From Bigbang to BTS, Train to Busan to Parasite, and Winter Sonata to Crash Landing on You, South Korean movies, tv series, and music have dominated the watching and listening preference of Nepalis for the past two decades. Adding to the growing Hallyu wave in Nepal, and globally, is Netflix’s runaway hit Squid Game.
The dystopian series, which debuted on Netflix in September, has amassed a huge following with the streaming platform reporting views from 111 million accounts in less than a month since its premiere, making it its ‘biggest-ever series at launch’.
The show follows a group of people from different walks of life, who pushed to the brink of desperation play dangerous versions of children’s games to win money. All of this is orchestrated by wealthy people looking for some entertainment.
The setting is brutal, and the show does not shy away from blood and gore – of which there is plenty throughout the nine episodes.
But what seems to have struck a chord with people globally and in Nepal is the series’ portrayal of the wealth gap prevalent in the real world today, and the values and morals humans are willing to stake for money.
The show’s success can be gauged by the numerous articles in the media, memes and clips circulating online, a spin-off reality show in China, the number of followers the cast has gained following the premiere, and even the viral videos and social posts about Dalgona candy used in the series for a game of ppopgi, where contestants need to carve out the image on the candy with a needle without breaking it. There are also viral challenges inspired by Squid Game doing rounds on TikTok, and media reports of record-breaking searches of Halloween costumes inspired by the show.
Much of the incredible reception can also be attributed to the hype generated by the initial reviews, and word of mouth. Many Nepali viewers watched the show when clips and reviews started flooding the social media because they did not want to be left behind. For others, it was an introduction to the world of K-dramas that are otherwise popular for rom-coms.
For a certain section, the Dalgona candy seems to have struck a sense of nostalgia as they reminisce about the craze of Dalgona coffee during the lockdown.
In Nepal, the character of Ali, a Pakistani migrant worker played by Anupam Tripathi seems to have hit home for many. The desperation to provide his family a good life, the loyalty he exhibits even till the end and the gruesome death he faces seems all too familiar to the tales of many Nepalis who leave the country every day in search of a better future in Korea and overseas.
But the success is not without criticism. The show’s writer-director Hwang Dong-hyuk has been accused of borrowing extensively from other survivor genre movies like the Hunger Games, Battle Royale and particularly the Japanese film As the Gods Will. And many have been put off by the bloodshed. There are also those who have watched it for the fear of missing out, but ended up calling it overrated.
As Squid Game has gripped the Nepali viewers we asked our readers: “What do you think about the underlying metaphor of the hit series?”
Here is what they had to say (some comments contain spoilers):
While the world seems to be obsessed with class disparity, I believe Squid Game is a screaming reminder of absurdity – the existential philosophy of people like Camus or Sartre. Combine it with a Kafkaesque sense of an impending sense of eternally being guilty of something – like in ‘The Trial’. Replace overpowering sense of doom with ‘debt anxiety’ and suddenly the massive global debt (which includes South Korea) that the world seems to be drowning in starts making sense. On top of that, throw in the “illusion” of choice and you have a perfect mimicry of absurdity. Whether you play, or you don’t, you’re deemed to have a life full of inescapable suffering. Avinash Mishra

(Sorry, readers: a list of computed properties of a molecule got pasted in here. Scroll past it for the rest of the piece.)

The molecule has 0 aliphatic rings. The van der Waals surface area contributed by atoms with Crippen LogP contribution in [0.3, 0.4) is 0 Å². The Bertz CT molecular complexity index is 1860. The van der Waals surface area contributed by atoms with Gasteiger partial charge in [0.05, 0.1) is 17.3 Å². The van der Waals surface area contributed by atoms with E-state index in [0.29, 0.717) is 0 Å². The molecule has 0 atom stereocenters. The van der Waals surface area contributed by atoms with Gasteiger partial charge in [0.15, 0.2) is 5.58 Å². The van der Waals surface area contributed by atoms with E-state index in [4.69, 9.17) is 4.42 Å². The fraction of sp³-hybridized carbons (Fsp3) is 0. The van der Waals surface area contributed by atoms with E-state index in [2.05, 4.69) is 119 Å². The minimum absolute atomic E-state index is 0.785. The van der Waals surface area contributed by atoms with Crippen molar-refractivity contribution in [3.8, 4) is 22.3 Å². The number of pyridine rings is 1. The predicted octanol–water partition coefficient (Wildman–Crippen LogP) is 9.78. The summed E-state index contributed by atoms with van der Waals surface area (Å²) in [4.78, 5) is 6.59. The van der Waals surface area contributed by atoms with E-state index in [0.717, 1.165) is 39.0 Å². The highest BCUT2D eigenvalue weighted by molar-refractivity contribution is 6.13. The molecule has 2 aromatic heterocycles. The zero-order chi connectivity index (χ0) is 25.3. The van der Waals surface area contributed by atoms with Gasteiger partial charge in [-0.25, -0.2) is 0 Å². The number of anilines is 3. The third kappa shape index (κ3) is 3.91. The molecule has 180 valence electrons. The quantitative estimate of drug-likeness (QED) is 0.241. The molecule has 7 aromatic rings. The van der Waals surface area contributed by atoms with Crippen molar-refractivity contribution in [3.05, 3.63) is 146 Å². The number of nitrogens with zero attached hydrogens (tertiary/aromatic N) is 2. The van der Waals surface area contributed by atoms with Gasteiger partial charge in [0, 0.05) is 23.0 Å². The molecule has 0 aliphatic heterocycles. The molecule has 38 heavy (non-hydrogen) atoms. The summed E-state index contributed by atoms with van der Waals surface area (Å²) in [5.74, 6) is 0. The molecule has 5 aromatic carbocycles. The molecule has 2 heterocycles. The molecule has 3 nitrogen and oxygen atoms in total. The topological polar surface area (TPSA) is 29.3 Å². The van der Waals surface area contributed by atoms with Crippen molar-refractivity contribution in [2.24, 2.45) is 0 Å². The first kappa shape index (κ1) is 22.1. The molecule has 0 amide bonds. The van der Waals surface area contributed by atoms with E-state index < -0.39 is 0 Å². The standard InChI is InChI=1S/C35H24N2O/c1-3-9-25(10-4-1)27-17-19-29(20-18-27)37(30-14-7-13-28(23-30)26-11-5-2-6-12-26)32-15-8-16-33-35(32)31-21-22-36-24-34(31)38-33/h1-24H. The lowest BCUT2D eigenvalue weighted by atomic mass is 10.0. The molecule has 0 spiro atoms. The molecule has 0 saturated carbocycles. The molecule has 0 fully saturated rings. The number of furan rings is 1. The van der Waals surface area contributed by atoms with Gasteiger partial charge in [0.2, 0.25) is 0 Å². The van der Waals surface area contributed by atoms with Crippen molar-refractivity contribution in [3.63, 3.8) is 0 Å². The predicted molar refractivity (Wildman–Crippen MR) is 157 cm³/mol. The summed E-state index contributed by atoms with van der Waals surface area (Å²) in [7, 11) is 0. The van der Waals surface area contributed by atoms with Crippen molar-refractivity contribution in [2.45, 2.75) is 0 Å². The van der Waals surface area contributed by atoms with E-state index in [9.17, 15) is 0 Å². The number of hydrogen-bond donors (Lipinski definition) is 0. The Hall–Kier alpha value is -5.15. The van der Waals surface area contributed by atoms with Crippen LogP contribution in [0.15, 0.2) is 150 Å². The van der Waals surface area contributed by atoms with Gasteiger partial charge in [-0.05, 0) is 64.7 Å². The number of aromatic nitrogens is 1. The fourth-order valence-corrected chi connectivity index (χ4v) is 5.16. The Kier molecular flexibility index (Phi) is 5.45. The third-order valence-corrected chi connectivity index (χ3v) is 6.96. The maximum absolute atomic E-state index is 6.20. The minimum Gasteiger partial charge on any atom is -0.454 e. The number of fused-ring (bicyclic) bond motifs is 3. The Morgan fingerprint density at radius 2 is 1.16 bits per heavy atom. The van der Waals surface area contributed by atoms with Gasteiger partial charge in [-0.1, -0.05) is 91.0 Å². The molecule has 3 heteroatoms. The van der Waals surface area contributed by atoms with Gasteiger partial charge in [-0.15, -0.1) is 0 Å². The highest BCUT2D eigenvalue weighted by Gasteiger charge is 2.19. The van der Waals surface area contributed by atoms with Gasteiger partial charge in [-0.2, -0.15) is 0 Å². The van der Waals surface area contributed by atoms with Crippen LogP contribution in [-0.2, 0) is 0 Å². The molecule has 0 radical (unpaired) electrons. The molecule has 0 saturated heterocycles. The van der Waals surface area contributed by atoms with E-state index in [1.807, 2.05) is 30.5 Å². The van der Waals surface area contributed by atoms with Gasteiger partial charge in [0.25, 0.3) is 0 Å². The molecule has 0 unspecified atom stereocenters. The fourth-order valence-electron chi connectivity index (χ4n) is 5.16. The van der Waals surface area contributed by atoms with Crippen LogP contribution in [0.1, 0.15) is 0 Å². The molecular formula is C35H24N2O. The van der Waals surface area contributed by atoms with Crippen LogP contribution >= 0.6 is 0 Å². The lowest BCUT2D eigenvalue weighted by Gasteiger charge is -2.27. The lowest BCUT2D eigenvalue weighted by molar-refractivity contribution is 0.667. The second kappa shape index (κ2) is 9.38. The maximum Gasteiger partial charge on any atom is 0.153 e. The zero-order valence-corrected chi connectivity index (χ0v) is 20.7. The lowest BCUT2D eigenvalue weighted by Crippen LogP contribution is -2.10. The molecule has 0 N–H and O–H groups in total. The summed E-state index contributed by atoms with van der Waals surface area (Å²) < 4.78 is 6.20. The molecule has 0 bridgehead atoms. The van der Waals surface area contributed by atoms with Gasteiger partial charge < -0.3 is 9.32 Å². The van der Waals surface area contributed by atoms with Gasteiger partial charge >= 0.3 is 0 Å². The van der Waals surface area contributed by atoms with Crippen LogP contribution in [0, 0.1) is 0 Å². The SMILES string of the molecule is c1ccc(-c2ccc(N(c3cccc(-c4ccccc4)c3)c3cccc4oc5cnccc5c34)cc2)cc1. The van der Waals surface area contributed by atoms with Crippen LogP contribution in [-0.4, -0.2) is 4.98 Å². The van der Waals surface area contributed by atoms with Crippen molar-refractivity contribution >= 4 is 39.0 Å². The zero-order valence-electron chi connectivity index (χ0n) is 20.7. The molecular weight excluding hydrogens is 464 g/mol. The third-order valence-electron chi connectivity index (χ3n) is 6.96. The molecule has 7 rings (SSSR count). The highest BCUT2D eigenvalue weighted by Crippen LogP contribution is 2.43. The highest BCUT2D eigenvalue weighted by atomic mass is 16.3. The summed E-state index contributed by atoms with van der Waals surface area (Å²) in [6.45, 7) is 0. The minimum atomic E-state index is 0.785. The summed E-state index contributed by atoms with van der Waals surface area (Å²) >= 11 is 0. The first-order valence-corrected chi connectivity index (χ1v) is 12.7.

There’s a lot about Squid Game that stands out but most particular is how class solidarity is made impossible by the realities of capitalism. The show does such a brilliant job of making “villains” out of Sang-Woo and Deok-su that as the audience, you almost forget that the real villains are the people orchestrating the whole thing. The Front Man and the VIPs (the capitalists who can afford to throw around 45.6billion won for “entertainment” and bet $1million on single players) are the ones we (the audience) should be rooting against and yet we forget that halfway through the series. Another example of how class solidarity is made impossible is illustrated by the marbles game. When the managers ask the remaining players to pick a partner, the instinctual thing for the players to do is to pick someone they trust, someone they know will not betray them at the last moment, and someone who is reliable. And what does the marble game make the players do? It pits teammates against each other in the most brutal and jarring way. When Sang-woo betrays Ali, someone he’s not only helped earlier in the show but also allowed to refer to him as “hyung” (older brother), it’s horrifying, yes. But it’s also a reminder of how the core of capitalism was, is, and always will be individualism. This is only further highlighted at the end of the series when Gi-hu finally meets player 001 and finds out who the “mastermind” behind the games was. There was a relatively recent study that concluded that the more wealth you accumulate, the less empathy you have. The way player 001 talks about how he and his rich friends were bored, and they basically developed their own version of the horse tracks and the callousness with which he wants to wait and watch the drunk man on the street die, show exactly this apathy that the wealthy have towards others. I, for one, kept waiting for Gi-hu to run down and help because the bet never said he couldn’t do it. The fact that the old man was proven wrong adds to the central thesis of the show which in my opinion was: capitalism strips you of everything that makes you human and makes you believe that the cruelty and individualism and selfishness you see in the players are inherently human. But they’re not. They cannot be. Because we see Gi-hu go out of his way to help and assist player 001 from the beginning. We see Sang-woo give his food to Ali. We see Ji-yeong sacrifice her life for someone she only just met because Sae-byeok had something and someone to live for. We see flashes of these players care for each other despite the circumstances. We see them resist the dehumanisation.